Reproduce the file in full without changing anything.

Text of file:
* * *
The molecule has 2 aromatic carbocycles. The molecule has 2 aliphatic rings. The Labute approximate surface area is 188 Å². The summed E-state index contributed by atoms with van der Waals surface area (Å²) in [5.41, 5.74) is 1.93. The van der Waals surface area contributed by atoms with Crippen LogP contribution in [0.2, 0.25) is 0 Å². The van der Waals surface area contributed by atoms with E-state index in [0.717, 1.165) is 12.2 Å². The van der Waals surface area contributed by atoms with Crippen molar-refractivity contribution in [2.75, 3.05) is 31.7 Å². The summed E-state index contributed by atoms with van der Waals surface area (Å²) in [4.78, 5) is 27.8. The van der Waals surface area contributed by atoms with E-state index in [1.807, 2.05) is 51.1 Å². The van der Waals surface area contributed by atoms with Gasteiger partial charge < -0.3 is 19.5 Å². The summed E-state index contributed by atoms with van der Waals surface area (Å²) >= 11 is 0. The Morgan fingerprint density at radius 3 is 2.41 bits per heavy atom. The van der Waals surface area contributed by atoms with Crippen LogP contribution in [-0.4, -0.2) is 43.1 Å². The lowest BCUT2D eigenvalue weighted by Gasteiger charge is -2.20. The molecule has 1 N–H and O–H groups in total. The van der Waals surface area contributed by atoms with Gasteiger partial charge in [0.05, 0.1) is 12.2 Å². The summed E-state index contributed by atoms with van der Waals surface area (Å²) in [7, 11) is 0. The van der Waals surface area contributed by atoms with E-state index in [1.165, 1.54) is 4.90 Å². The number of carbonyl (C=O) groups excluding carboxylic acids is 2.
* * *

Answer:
The molecule has 2 aromatic carbocycles. The molecule has 2 aliphatic rings. The Labute approximate surface area is 188 Å². The summed E-state index contributed by atoms with van der Waals surface area (Å²) in [5.41, 5.74) is 1.93. The van der Waals surface area contributed by atoms with Crippen LogP contribution in [0.2, 0.25) is 0 Å². The van der Waals surface area contributed by atoms with E-state index in [0.717, 1.165) is 12.2 Å². The van der Waals surface area contributed by atoms with Crippen molar-refractivity contribution in [2.75, 3.05) is 31.7 Å². The summed E-state index contributed by atoms with van der Waals surface area (Å²) in [4.78, 5) is 27.8. The van der Waals surface area contributed by atoms with E-state index in [1.807, 2.05) is 51.1 Å². The van der Waals surface area contributed by atoms with Gasteiger partial charge < -0.3 is 19.5 Å². The summed E-state index contributed by atoms with van der Waals surface area (Å²) >= 11 is 0. The Morgan fingerprint density at radius 3 is 2.41 bits per heavy atom. The van der Waals surface area contributed by atoms with Crippen LogP contribution in [-0.4, -0.2) is 43.1 Å². The lowest BCUT2D eigenvalue weighted by Gasteiger charge is -2.20. The molecule has 1 N–H and O–H groups in total. The van der Waals surface area contributed by atoms with Gasteiger partial charge in [0.05, 0.1) is 12.2 Å². The summed E-state index contributed by atoms with van der Waals surface area (Å²) in [7, 11) is 0. The van der Waals surface area contributed by atoms with E-state index in [1.165, 1.54) is 4.90 Å². The number of carbonyl (C=O) groups excluding carboxylic acids is 2.